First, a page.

With the world thus given some measure of independence from the will of God, the way is open for theodicies like Hick's to go on to build on the freewill defence. He and others do so by in effect arguing that a world with natural evils, evils flowing from the structure of the physical cosmos, is an unavoidable precondition for the possibility of significant free choice. That is to say, a world without natural evil would be one where choices of a morally and spiritually important kind could not be made. Only because human beings are faced with dangers, trials, suffering, want and the like can they use freedom to acquire and exercise moral and spiritual virtues. If they lived in an abundant paradise where no harm could befall them, they could have no significant choices to make. Hick is thus able to display the world as a 'vale of soul-making' (a phrase borrowed from John Keats; see Hick 1977:259n.). The goal of the process is the perfection of human beings as moral and spiritual agents capable of enjoying a relationship with their maker. Natural evils are the occasion for the making of choices which can lead to the acquisition of traits of character and dispositions which in turn fit us for this relationship. The soul-making theodicist sees an economy in the evils of this world. It is an economy of evolution and progress: present evil is redeemed because it makes possible future good.

Objections to this expansion of the free-will defence into soul-making theodicy are legion. Many centre on the 'efficiency' of the economy of evil it postulates. The process is efficient only to the extent that God has adjusted means to ends in the right way, with the minimal evil allowed or created to produce the outweighing good. Efficiency is an issue when we reflect that many evils do not in fact appear to provide occasions for the significant exercise of free choice—as when the abandoned child of war dies hungry, ill and alone. There is much suffering that is, like this, 'dysteleological'. Moreover, the process seems to break as many souls as it makes. Evil makes possible the higher-order good of the choice for moral and spiritual virtue, but it does not guarantee it, and, paradoxically, its often overwhelming power crushes the spirits of God's human creatures. The three key attributes of God which create the problem of evil in the first place also seem to entail that any economy of evil in the world should be maximally efficient. This is no muddled, imperfect human scheme we are looking at. Thus we are in danger of seeing our initial problem emerging in a new form.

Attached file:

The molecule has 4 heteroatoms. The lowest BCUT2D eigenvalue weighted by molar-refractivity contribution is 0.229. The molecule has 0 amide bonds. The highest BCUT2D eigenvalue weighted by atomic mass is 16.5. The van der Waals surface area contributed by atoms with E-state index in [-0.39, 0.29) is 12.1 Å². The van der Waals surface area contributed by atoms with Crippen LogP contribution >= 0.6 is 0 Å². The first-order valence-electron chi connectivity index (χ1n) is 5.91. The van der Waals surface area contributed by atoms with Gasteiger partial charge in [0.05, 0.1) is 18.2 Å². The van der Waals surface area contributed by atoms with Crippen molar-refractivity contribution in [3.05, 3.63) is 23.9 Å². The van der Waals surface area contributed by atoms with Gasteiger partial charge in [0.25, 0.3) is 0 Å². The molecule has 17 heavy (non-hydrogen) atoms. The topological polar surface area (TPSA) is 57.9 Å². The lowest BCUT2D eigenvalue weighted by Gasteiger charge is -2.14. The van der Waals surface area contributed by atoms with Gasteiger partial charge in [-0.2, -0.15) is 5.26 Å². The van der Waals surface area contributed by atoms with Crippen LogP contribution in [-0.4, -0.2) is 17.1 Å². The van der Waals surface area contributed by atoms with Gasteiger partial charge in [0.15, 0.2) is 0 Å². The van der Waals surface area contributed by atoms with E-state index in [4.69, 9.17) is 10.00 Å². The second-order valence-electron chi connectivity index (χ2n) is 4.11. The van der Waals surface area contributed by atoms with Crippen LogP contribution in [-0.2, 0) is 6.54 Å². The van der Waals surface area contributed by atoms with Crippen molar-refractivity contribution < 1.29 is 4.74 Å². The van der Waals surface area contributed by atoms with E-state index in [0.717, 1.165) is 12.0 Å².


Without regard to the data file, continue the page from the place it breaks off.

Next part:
There are a number of responses that can be made from the standpoint of the expanded free-will defence. Two (relating to the compensations of a life to come and to mystery) are examined below. Another worthy of mention expands on the independence of the world from detailed divine providence already claimed by speculative theodicy. According to this line of reply, the economy of evil and its redeeming good should not be judged by reference to the details of what happens to this or that creature. God's general plan demands that a world be created which obeys its own laws and has its own autonomy and integrity. This entails that much happens in it that is not 'efficient' judged from the standpoint of soul-making. However, it is good overall (and efficient) that the world have this autonomy and thus not be efficient in its detailed operations. One of the odd consequences of this reasoning is that we should not expect to be able to see in the detail of our lives and human history the working out of the providential economy of good and evil. This should make us pause. For now theodicy's promise of insight into the working out of the purposes of omnipotent goodness is apparently not to be wholly fulfilled. Moreover, confidence that God can and will bring a redeeming good from the immensity of evil cannot be supported by the actual progress of things. The God of theodicy, after all, turns out, disappointingly, to be forced to leave the world very much to its own devices. At this point the Christian speculative theodicist will want to leave natural theology behind and to turn to revelation as a source of belief in the final redemption of evil.

In summary, the free will defence, even in its expanded soul-making version, is at best, as well as in reality, a partial theodicy. It reminds us clearly that some very considerable part of human suffering is brought about by human decision and action. Human freedom is the gift of a good and omnipotent God. But freedom is inevitably freedom to do ill as well as freedom to do what is good and right. However, there are some clear theological consequences that follow from such a defence, apart from its limitations. The first is that as the tendency increases—as it certainly does in some theologies—to view God in anthropomorphic terms, on a close analogy with a human parent, then questions do arise about the goodness of God as compared with the admittedly limited perception we have of the goodness of a human being. The only intellectual cure for such a theological and moral malaise is to eschew anthropomorphism, and that carries very severe penalties for most traditional theologies. The second consequence which illustrates this point is that one would have to be much more theologically circumspect in the account which one gives of miracles and divine providence.